In any situation in which the decision is made to switch from ARAVA to another anti-rheumatic agent with a known potential for hematologic suppression, it would be prudent to monitor for hematologic toxicity, because there will be overlap of systemic exposure to both compounds.
Stevens-Johnson Syndrome, Toxic Epidermal Necrolysis, And Drug Reactions With Eosinophilia And Systemic Symptoms
Rare cases of Stevens-Johnson syndrome and toxic epidermal necrolysis, and drug reaction with eosinophilia and systemic symptoms (DRESS) have been reported in patients receiving ARAVA. If a patient taking ARAVA develops any of these conditions, stop ARAVA treatment and perform an accelerated drug elimination procedure [see Procedure for Accelerated Elimination of ARAVA and its Active Metabolite].
Malignancy And Lymphoproliferative Disorders
The risk of malignancy, particularly lymphoproliferative disorders, is increased with the use of some immunosuppression medications. There is a potential for immunosuppression with ARAVA. No apparent increase in the incidence of malignancies and lymphoproliferative disorders was reported in the clinical trials of ARAVA, but larger dosages and longer-term studies would be needed to determine whether there is an increased risk of malignancy or lymphoproliferative disorders with ARAVA.
Cases of peripheral neuropathy have been reported in patients receiving ARAVA and in clinical studies with teriflunomide, the active metabolite of leflunomide. Most patients recovered after discontinuation of treatment, but some patients had persistent symptoms. Age older than 60 years, concomitant neurotoxic medications, and diabetes may increase the risk for peripheral neuropathy. If a patient taking ARAVA develops a peripheral neuropathy, consider discontinuing ARAVA therapy and performing an accelerated drug elimination procedure [see DOSAGE AND ADMINISTRATION].
Interstitial Lung Disease
Interstitial lung disease and worsening of pre-existing interstitial lung disease have been reported during treatment with ARAVA and has been associated with fatal outcomes [see ADVERSE REACTIONS]. The risk of ARAVA-associated interstitial lung disease is increased in patients with a history of interstitial lung disease. Interstitial lung disease is a potentially fatal disorder that may occur acutely at any time during therapy and has a variable clinical presentation. New onset or worsening pulmonary symptoms, such as cough and dyspnea, with or without associated fever, may be a reason for discontinuation of ARAVA therapy and for further investigation as appropriate. If discontinuation of ARAVA is necessary, consider performing an accelerated drug elimination procedure [see Procedure for Accelerated Elimination of ARAVA and its Active Metabolite].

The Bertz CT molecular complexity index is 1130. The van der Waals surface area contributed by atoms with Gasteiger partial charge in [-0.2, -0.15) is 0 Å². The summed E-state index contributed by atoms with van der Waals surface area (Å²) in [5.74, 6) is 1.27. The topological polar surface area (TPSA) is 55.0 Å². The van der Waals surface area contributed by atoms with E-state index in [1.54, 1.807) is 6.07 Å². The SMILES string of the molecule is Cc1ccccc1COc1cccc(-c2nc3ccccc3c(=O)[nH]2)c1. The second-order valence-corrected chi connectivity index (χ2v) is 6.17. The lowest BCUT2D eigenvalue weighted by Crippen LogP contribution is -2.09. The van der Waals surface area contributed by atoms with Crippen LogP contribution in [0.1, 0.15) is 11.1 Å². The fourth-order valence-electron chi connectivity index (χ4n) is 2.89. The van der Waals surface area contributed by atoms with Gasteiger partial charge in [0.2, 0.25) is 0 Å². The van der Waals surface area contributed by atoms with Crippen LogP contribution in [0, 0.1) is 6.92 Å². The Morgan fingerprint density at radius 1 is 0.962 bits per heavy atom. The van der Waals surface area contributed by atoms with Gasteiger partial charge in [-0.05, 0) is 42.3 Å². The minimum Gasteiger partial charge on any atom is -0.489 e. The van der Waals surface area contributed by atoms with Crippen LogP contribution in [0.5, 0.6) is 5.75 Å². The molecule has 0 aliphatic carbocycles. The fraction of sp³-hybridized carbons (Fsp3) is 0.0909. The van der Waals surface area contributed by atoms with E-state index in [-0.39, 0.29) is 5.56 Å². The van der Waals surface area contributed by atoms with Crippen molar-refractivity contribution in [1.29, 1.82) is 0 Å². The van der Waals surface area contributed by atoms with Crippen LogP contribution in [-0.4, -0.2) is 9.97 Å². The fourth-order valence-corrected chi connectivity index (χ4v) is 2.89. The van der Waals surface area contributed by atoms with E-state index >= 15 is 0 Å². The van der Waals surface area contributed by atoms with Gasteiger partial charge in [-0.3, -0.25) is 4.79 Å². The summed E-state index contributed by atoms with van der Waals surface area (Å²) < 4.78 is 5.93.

No clinical data are available on the efficacy and safety of vaccinations during ARAVA treatment. Vaccination with live vaccines is, however, not recommended. The long half-life of the active metabolite of ARAVA should be considered when contemplating administration of a live vaccine after stopping ARAVA.
Blood Pressure Monitoring
In placebo-controlled studies with the active metabolite of ARAVA, teriflunomide, elevations in blood pressure were observed in some subjects. Blood pressure should be checked before starting treatment with ARAVA and monitored periodically thereafter [See ADVERSE REACTIONS].
Carcinogenesis, Mutagenesis, Impairment Of Fertility
No evidence of carcinogenicity was observed in a 2-year bioassay in rats at oral doses of leflunomide up to the maximally tolerated dose of 6 mg/kg (approximately 1/40 the maximum human teriflunomide systemic exposure based on AUC). However, male mice in a 2-year bioassay exhibited an increased incidence in lymphoma at an oral dose of 15 mg/kg, the highest dose studied (1.7 times the human teriflunomide exposure based on AUC). Female mice, in the same study, exhibited a dose-related increased incidence of bronchoalveolar adenomas and carcinomas combined beginning at 1.5 mg/kg (approximately 1/10 the human teriflunomide exposure based on AUC). The significance of the findings in mice relative to the clinical use of ARAVA is not known.